Because my Mom is such a good cook, I can often be found eating supper at my parents’ house. On the menu last night was just homemade pizza, with a flat bread crust and ample amounts of pepperoni, peppers and other vegetables. It’s no wonder I’m a recovering fat guy.
So I’m watching the Blue Jays’ game with my Dad as we eat, and Travis Snider hits a routine ground out back to the mound. Snider puts his head down and hustles to first, but was still thrown out with plenty of time to spare. I was impressed with Snider’s hustle, so I went ahead and voiced my admiration with his hustle. My Dad was not impressed. A quote:
Well, I’d sure hope he’d hustle! Look how much he’s getting paid! In fact, every time a guy doesn’t run hard they should deduct 10% of his salary!
Oh Dad. Never change.
So what does that say about my Dad, besides a poor understanding of contract law? He’s squarely in the camp that thinks professional athletes are overpaid. In the past he’s told me that salaries for professional athletes should be capped at $100k, mostly because he came up with this number. I’m not sure why the number should be capped at $100k. I think he likes the roundness of it.
This post isn’t to bash my Dad. Many people share his opinion on athlete compensation. Some of them might even be reading this blog. Unfortunately, they’re all wrong. Athletes should get paid as much as the market will demand. Here’s why.
As someone who’s endlessly interested in economics, professional sports is a great proxy for capitalism as a whole. Thanks to free agency, professional athletes sell themselves to the highest bidder. From the athlete’s perspective, free agency is designed to extract money from the highest bidder. The team, meanwhile, has the exact opposite intentions, trying to acquire the best talent at the lowest price.
Most of the time, though, it’s fairly easy to value the services of a professional athlete, thanks to statistics. Sometimes statistics are inflated- maybe due to great teammates or because of one fluke year- but usually serve as a decent predictor of future results. If a baseball player has averaged a .300 batting average and 25 home runs over the past 5 years, chances are they’ll get close to those results.
What was the point of all that? Athlete salaries are one of the closest things I can think of to pure capitalism, especially in sports that don’t have a salary cap. (which is really only baseball I guess) There’s no government regulations. All that remains is pure supply and demand, the two forces that drive prices in a free market.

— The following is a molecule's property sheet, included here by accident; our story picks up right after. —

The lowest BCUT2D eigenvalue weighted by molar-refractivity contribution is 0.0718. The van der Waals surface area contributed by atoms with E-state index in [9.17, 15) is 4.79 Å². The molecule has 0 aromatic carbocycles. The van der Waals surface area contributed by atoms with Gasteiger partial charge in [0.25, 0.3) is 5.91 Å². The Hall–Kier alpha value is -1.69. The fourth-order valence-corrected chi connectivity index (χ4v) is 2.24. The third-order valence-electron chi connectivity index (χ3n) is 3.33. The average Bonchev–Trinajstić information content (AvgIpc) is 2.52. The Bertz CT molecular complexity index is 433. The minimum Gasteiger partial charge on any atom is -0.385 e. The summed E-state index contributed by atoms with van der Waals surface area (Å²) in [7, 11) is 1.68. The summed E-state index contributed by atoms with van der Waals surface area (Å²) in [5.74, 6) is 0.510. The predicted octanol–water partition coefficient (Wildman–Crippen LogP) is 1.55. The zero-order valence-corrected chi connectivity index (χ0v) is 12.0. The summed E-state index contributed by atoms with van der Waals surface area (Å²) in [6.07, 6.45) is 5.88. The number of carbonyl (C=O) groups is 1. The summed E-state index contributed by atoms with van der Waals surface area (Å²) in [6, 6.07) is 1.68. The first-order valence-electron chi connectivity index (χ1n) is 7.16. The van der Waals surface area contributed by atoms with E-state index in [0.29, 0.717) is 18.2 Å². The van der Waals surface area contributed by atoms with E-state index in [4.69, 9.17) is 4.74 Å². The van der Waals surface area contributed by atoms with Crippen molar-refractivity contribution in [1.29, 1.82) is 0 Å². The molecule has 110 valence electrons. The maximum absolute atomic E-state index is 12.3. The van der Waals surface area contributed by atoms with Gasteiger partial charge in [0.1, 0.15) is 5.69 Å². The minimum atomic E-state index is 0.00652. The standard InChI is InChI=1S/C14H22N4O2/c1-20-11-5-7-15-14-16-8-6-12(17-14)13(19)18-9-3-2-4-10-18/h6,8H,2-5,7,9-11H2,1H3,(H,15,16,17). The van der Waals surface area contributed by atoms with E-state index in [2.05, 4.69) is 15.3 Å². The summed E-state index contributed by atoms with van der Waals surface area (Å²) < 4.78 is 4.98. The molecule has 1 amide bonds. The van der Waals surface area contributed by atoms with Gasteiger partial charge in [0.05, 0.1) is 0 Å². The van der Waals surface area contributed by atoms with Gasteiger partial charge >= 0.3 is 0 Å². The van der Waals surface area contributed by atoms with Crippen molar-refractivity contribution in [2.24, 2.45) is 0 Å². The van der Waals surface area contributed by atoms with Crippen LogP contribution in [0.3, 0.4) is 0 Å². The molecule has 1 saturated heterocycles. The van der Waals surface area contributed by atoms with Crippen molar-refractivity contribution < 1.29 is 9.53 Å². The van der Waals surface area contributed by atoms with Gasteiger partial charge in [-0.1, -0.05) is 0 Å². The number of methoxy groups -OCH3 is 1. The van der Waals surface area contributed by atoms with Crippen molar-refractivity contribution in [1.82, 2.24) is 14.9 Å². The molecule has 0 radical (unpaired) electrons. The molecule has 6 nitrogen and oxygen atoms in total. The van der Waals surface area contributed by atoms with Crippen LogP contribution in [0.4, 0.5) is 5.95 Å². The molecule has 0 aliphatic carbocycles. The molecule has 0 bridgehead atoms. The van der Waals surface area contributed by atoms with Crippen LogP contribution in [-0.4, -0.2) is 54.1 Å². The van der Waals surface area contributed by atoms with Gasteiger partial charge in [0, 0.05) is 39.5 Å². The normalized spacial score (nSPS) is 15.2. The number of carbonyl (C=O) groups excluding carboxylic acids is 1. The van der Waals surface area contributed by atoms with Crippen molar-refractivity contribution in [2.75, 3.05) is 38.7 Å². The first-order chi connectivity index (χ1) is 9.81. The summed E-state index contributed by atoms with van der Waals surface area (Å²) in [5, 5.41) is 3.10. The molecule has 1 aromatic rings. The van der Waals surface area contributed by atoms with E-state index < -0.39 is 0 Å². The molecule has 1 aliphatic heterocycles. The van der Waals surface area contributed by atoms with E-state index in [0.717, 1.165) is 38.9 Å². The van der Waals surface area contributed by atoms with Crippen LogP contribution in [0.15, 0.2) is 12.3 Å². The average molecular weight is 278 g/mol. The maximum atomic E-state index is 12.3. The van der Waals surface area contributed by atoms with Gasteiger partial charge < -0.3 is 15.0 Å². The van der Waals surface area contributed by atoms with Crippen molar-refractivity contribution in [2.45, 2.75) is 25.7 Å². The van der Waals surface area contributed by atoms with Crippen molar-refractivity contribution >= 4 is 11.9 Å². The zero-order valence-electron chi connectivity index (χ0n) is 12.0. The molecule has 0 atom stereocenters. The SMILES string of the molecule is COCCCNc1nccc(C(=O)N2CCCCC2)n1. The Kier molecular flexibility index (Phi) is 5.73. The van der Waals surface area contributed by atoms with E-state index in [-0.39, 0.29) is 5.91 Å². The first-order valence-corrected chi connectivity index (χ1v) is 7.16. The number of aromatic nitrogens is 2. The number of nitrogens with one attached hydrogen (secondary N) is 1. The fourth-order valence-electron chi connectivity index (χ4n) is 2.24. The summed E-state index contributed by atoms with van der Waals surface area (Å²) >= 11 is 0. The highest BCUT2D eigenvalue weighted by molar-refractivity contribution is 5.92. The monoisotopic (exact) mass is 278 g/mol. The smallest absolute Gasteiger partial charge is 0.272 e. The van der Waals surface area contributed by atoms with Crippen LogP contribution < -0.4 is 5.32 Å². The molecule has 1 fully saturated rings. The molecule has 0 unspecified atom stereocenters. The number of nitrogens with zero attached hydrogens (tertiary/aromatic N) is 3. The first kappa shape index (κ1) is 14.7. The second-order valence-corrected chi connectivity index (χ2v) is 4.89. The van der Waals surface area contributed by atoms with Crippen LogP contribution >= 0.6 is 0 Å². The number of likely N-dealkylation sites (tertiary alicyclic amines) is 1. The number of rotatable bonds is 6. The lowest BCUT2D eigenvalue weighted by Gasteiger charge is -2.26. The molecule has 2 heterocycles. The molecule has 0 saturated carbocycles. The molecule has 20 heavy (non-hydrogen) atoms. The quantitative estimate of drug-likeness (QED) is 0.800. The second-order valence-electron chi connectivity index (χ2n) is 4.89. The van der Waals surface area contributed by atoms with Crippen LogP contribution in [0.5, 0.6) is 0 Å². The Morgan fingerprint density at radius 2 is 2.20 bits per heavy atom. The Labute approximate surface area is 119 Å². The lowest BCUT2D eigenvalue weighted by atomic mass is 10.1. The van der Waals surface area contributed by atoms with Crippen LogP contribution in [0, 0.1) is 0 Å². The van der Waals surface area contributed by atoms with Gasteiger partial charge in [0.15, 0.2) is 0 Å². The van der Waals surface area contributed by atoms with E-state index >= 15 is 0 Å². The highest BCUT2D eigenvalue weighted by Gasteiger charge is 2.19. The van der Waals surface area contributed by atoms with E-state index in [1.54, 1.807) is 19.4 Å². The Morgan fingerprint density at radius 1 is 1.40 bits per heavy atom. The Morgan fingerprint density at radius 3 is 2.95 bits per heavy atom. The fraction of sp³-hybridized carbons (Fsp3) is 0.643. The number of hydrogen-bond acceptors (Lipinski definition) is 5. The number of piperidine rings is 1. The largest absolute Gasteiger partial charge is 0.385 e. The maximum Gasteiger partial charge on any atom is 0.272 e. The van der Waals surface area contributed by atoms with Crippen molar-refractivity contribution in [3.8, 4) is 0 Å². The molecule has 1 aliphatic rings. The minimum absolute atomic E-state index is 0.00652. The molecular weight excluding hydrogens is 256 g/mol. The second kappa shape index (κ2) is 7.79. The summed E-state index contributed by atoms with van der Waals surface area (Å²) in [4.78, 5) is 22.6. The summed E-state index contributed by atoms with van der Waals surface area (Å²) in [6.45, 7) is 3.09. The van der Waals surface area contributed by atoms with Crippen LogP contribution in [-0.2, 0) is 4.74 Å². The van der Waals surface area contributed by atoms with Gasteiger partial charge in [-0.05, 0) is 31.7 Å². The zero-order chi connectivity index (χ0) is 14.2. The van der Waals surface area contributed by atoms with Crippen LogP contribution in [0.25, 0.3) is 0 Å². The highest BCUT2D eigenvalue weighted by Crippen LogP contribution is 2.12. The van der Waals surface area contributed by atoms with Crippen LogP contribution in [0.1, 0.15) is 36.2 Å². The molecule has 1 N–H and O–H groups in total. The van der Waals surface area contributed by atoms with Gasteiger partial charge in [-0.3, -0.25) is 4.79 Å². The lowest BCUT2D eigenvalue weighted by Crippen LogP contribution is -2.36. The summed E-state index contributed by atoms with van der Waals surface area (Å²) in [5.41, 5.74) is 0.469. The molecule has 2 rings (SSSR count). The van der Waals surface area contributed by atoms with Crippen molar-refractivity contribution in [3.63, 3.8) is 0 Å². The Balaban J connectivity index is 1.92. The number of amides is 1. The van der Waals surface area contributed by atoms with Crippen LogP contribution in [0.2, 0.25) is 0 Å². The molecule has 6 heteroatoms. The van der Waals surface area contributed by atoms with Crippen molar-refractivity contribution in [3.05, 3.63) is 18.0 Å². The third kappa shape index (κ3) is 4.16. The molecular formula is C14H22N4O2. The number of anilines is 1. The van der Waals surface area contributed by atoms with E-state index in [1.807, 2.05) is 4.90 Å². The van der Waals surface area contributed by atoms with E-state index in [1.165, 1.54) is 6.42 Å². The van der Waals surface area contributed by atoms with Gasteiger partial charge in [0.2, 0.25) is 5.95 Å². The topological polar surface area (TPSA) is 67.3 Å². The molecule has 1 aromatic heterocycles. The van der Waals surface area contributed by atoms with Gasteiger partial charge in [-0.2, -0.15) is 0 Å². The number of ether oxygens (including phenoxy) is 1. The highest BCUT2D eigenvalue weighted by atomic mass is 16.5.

Let’s look at supply first. Being good enough at your sport to play professionally is really, really hard to do. Let’s take a look at hockey, Canada’s game. According to Hockey Canada, there are approximately 500,000 kids who play organized hockey in Canada. A quick search over at Hockey DB says that about 3000 players spent some time in the NHL since 2000. Approximately half of current NHLers are from Canada, meaning 1500 of those players are Canadian.
To summarize, 1500 Canadian kids end up spending time in the NHL. 500,000 play organized hockey. That means that any given kid has a 0.3% chance of making the bigs, even for just a cup of coffee. That’s 3 out of every 1,000 that ever make it. Out of those 1500 that do make it, maybe only half of those will end up being impact players. So in reality, only 1.5 out of 1,000 who ever play organized hockey will end up being contributors in the NHL. Those are pretty steep odds to overcome.
Meanwhile, we have normal jobs. I’m willing to bet that at least 25% of the population has the intelligence and work ethic to become a doctor or lawyer. Most professions can really be done by anybody. Obviously, there are limitations here. To be an engineer, you have to be good at math, and not everybody is. But a large chunk of the population has the multiplying skills to become an engineer. And frankly, any moron can get their major in communications.
Just kidding communications majors! Don’t kill me!
The point is, having the skills to become a professional athlete, even a poor one, is something that’s incredibly unlikely. You have to be outstandingly good at your sport to do it professionally. To be able to become a teacher, or engineer, or doctor, or whatever, you just have to be pretty good at the skills needed to do the job. Not everybody can do those jobs listed, but a lot more than .15% of the people who try end up succeeding.
Let’s face it, sports owners are usually pretty astute business people. Most are billionaires, and I can guarantee you they didn’t become stinkin’ rich by making foolish money choices. They know exactly what they’re getting into when they pay their athletes these millions. If they can get the right combination of athletes together, the team will be successful. If the team is really successful, they’ll go deep into the playoffs, maybe even winning a championship. The team wins, the owner makes lots of money and the players are paid what the market will bear. Is that why they’re overpaid?
I think that ultimately, the issue of player salaries comes down to your view of professional sports. If you view it as legitimate business that provides a valued product, then you’ll probably tolerate whatever salaries become. You’ll probably even shell out the cash for a ticket every now and again. If you’re the type of person who doesn’t care for watching sports and see no value in the medium, then you probably think salaries are too much. After all, why should someone get paid so much for playing a pointless game?
Like any job, professional athletes are paid what the market will bear. Complaining about it just makes someone look stupid. So just sit back and accept those outrageous salaries. Except if they play in the CFL. No wonder everyone laughs at the CFL.